Remember the discussion a few months ago about Fowler’s commas-and-dashes-together idea – his insistence that a subordinate clause should always retain its closing comma, even if it ended with a parenthesis? Remember how it seemed unlikely that it would ever come up? Well, it’s just come up:
And, for the first time in an already incident-packed career, I want to put a comma straight after a dash:
”– though the IMF’s position has softened somewhat –, to protect themselves …”.
There are several places in the sentence where you could plug in the final clause. If you’re reading lazily and prepared to allow “the IMF” to be plural, you can almost read straight through the second dash without noticing it. An even likelier candidate is after the first dash – the Lure of Low Attachment again – until you realise, seven or eight words into the last clause, that it’s not really parsing. The correct place is high up in the sentence, after “controls” – and I think a Fowler comma after the dash would send you straight back there, as surely as a GOSUB/RETURN command would in Basic.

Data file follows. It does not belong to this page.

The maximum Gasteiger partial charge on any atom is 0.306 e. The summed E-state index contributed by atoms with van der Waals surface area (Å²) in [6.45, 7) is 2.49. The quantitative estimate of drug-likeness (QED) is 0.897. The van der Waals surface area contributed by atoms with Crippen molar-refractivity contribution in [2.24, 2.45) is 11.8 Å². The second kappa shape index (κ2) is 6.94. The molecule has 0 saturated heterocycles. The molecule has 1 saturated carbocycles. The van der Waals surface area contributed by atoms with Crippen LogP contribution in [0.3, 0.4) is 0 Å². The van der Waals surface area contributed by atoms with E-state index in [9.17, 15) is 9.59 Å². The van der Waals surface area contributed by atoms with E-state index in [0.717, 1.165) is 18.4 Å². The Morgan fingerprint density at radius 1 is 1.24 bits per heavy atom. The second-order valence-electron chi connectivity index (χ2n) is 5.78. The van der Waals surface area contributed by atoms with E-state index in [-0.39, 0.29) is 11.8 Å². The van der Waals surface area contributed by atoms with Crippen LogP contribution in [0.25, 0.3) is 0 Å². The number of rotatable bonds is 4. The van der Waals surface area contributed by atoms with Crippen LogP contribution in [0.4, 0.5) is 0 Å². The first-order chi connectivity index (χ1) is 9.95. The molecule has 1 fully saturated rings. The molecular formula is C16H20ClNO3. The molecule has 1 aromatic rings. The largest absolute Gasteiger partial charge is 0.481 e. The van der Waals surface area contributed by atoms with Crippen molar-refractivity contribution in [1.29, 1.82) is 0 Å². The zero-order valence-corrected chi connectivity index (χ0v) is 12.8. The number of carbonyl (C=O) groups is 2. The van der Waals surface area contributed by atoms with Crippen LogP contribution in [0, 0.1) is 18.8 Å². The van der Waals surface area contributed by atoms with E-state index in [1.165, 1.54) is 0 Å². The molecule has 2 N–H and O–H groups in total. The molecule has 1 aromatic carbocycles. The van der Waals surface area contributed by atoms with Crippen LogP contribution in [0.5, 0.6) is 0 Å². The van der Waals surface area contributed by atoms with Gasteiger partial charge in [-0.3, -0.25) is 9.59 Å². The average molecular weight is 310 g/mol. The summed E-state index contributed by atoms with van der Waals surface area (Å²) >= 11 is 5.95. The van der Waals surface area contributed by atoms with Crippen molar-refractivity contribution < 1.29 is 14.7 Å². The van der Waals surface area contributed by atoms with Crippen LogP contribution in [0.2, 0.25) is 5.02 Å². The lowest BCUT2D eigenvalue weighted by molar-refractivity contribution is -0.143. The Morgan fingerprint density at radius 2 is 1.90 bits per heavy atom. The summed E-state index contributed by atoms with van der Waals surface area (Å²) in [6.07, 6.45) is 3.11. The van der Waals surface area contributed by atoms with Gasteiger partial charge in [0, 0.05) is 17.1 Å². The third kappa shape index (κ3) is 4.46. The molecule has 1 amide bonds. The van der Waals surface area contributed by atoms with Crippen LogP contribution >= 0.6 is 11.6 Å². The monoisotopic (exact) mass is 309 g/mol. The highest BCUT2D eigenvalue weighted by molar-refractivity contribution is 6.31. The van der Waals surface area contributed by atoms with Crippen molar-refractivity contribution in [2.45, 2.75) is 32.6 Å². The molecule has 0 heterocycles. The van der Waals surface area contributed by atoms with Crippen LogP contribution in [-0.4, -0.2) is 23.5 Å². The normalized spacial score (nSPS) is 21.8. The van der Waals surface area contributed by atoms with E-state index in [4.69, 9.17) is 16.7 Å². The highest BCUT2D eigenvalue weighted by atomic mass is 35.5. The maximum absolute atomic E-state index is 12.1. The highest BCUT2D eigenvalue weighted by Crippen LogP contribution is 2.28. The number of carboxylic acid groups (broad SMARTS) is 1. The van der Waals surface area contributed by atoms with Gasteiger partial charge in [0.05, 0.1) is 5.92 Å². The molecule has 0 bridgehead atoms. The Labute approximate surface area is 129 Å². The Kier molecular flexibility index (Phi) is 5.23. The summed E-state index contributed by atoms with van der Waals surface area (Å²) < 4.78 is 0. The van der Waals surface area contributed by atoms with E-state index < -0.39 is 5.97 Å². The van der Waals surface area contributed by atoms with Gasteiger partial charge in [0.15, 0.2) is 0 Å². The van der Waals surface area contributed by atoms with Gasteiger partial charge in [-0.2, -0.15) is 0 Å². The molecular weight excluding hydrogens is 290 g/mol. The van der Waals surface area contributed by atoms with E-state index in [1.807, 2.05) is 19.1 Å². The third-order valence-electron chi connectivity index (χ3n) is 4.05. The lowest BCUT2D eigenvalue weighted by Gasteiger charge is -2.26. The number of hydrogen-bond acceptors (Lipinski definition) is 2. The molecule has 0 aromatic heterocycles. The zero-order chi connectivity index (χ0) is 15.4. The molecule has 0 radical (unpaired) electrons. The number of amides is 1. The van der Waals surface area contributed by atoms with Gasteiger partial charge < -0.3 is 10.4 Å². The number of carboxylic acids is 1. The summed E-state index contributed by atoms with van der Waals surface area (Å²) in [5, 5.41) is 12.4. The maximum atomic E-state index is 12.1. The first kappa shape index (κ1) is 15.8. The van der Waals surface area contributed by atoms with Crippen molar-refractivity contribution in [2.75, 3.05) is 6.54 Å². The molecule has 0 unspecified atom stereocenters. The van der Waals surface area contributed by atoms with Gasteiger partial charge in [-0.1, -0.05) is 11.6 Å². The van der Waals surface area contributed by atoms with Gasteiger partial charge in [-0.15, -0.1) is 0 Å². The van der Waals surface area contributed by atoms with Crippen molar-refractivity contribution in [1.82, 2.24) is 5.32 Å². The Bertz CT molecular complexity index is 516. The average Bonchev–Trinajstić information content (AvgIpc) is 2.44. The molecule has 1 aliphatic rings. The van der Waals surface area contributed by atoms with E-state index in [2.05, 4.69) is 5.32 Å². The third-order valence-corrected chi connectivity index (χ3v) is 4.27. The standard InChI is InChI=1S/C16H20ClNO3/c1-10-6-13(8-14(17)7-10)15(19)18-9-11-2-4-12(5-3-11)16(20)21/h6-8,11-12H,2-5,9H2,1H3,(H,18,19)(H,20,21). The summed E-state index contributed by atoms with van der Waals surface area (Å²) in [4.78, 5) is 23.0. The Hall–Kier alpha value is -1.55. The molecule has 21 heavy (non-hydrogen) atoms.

Of course, you could avoid any ambiguity by intervening – breaking it up into two sentences or repunctuating extensively, making a careful but denatured version of the original with the same ingredients. But I like this sentence: the rhythm, the length, the nested subordinates. One little extra punctuation mark would make it foolproof.
Except that the Fowler comma never caught on – never came remotely close to emulating the success of his which/that initiative for restrictive and non-restrictive clauses. No modern reader would understand why it was there if you put it in; you would cite Modern English Usage in vain to the puzzled audience, and even, probably, the writer.
But in a day when hands-off-the-wheel descriptivism is the intellectual consensus – in a time when “literally” is up on the ramp being safely drained of semantic coherence like a junkyard car being emptied of oil – it’s nice to know that, in another linguistics era, somebody cared. Cared enough to want to intervene; confident, or quixotic, enough to believe that things could actually be changed if you wrote with conviction and won hearts and minds. Jonathon Owen at Arrant Pedantry has been researching how professional editors can have an effect on the language, just as youth movements and technology do, if enough people are persuaded of the need for regularisation or clarity. And really, how else does language ever change except when a group of people are persuaded to adopt a usage that they find attractive?
Not this time, though. The only choice here is to trust the reader, or worry about the attachment ambiguity and pull it all to pieces for safety.
I’m going to leave it the way it is. I like it.